Teacher Professional Learning to Support Student Motivational Competencies During Science Instruction (Collaborative Research: Linnenbrink-Garcia)

This project will bring together a multi-disciplinary team of researchers and science teachers to identify a set of practices that science teachers can readily incorporate into their planning and instruction. The project will design, develop, and test a research-based professional learning approach to help middle school science teachers effectively support and sustain student motivational competencies during science instruction.

Lead Organization(s): 
Award Number: 
1813047
Funding Period: 
Sat, 09/01/2018 to Wed, 08/31/2022
Full Description: 

Science teachers identify fostering student motivation to learn as a pressing need, yet teacher professional learning programs rarely devote time to helping teachers understand and apply motivational principles in their instruction. This project will bring together a multi-disciplinary team of researchers and science teachers to identify a set of practices that science teachers can readily incorporate into their planning and instruction. The project will design, develop, and test a research-based professional learning approach to help middle school science teachers effectively support and sustain student motivational competencies during science instruction. The approach will include use of materials addressing student motivational processes and how to support them, evaluation tools to measure student motivational competencies, lesson planning tools, and instruments for teacher self-evaluation. The translation to practice will include recognition of student diversity and consider ways to facilitate context-specific integration of disciplinary and motivational knowledge in practice. The project will focus on middle school science classrooms because this period is an important motivational bridge between elementary and secondary science learning. This project will enhance understanding of teacher pedagogical content knowledge (PCK) in that it frames knowledge about supporting motivational competencies in science as PCK rather than general pedagogical knowledge.

This early stage design and development project will iteratively develop and study a model of teacher professional learning that will help middle school science teachers create, modify, and implement instruction that integrates support for students' motivational competencies with the science practices, crosscutting concepts, and disciplinary core ideas specified in science curriculum standards. A design-based research approach will be used to develop and test four resources teachers will use to explicitly include attention to student motivational competencies in their lesson planning efforts. The resources will include: 1) educational materials about students' motivational processes with concrete examples of how to support them; 2) easy-to-implement student evaluation tools for teachers to gauge students' motivational competencies; 3) planning tools to incorporate motivational practices into science lesson planning; and 4) instruments for teacher self-evaluation. A collaborative group of educational researchers will partner with science teachers from multiple school districts having diverse student populations to jointly develop the professional learning approach and resources. This project will contribute to systemic change by moving motivational processes from an implicit element of educating students, to an explicit and intentional set of strategies teachers can enact. Research questions will focus on how teachers respond to the newly developed professional learning model, and how students respond to instruction developed through implementing the model.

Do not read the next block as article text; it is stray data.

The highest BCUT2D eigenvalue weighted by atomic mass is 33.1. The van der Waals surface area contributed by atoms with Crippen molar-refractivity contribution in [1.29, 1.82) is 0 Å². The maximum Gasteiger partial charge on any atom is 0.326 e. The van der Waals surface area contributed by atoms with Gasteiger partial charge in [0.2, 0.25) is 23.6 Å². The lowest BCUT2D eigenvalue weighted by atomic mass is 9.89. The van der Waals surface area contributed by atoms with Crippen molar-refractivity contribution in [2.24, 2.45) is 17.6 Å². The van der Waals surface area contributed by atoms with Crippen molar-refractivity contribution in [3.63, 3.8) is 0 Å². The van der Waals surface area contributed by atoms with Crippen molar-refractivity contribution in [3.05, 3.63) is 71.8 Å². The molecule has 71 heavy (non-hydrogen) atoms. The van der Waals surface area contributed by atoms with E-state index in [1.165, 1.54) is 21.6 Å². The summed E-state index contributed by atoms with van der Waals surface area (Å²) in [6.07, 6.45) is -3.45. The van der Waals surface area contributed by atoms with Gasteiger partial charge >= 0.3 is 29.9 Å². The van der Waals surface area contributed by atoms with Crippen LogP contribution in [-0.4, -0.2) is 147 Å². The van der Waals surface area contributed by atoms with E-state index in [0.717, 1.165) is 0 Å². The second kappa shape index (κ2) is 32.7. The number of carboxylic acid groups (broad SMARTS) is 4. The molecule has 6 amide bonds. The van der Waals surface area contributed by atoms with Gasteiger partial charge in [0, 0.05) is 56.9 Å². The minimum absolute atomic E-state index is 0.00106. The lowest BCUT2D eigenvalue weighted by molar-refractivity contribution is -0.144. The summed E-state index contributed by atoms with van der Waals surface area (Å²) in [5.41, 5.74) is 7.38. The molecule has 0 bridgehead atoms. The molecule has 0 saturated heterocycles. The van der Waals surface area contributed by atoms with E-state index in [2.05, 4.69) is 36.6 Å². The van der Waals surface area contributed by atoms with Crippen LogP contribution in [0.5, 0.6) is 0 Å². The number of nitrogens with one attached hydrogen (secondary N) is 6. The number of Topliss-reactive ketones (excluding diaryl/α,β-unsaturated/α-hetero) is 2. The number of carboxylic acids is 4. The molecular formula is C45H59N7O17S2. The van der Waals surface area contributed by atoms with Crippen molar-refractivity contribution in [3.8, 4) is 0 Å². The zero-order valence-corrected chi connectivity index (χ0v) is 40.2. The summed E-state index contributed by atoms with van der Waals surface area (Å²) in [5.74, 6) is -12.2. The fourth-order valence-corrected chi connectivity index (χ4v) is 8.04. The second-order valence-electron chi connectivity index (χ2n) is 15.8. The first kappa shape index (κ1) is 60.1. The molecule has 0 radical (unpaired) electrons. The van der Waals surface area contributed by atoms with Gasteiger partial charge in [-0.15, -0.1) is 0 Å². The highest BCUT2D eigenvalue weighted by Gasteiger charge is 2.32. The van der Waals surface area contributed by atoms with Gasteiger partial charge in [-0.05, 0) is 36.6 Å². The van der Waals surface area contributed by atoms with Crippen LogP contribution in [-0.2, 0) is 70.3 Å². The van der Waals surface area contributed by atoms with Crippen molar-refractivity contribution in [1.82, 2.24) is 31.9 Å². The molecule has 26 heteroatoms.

Using Technology to Capture Classroom Interactions: The Design, Validation, and Dissemination of a Formative Assessment of Instruction Tool for Diverse K-8 Mathematics Classrooms

This project will refine, expand, and validate a formative assessment tool called Math Habits Tool (MHT) for kindergarten through 8th grade classrooms. MHT is intended to capture and understand patterns of in-the-moment teacher-student and student-student classroom interactions in ways that can promote more equitable access to high quality math learning experiences for all students.

Lead Organization(s): 
Award Number: 
1814114
Funding Period: 
Sat, 09/15/2018 to Wed, 08/31/2022
Full Description: 

An important aspect of mathematics teaching and learning is the provision of timely and targeted feedback to students and teachers on the teaching and learning processes. However, many of the tools and resources focused on providing such feedback (e.g., formative assessment) are aimed at helping students. However, formative assessment of teaching can be equally transformative for teachers and school leaders and is a key component of improved teacher practice. This project will refine, expand and validate a formative assessment tool called Math Habits Tool (MHT) for kindergarten through 8th grade classrooms. MHT is intended to capture and understand patterns of in-the-moment teacher-student and student-student classroom interactions in ways that can promote more equitable access to high quality math learning experiences for all students. The tablet or computer-based tool is intended for use with teacher leaders, principals, coaches, and others interested in assessing teacher practice in a formative way.

This project will continue the development of the MHT through: (1) the integration of an access component; (2) analysis of videos collected during prior studies covering a diverse set of classrooms across the K-8 spectrum; (2) a validation study using validity-argument approach; and (3) the development, piloting, and refinement of professional development modules that will guide math educators, researchers, and practitioners in using the MHT effectively as a formative assessment of instruction. The revised MHT will be validated through analyses of video data from a range of K-8 classrooms with varying demographics and contexts such as socio-economic status, language backgrounds, gender, school settings (e.g., urban, rural, suburban), and race, with particular attention to increasing accessibility to mathematics learning by students who are traditionally underserved, including emergent bilingual students. The data analysis plan involves video coding with multiple checks on reliability, dimensionality analysis with optimal scaling, correlation analysis, and hierarchical linear modeling.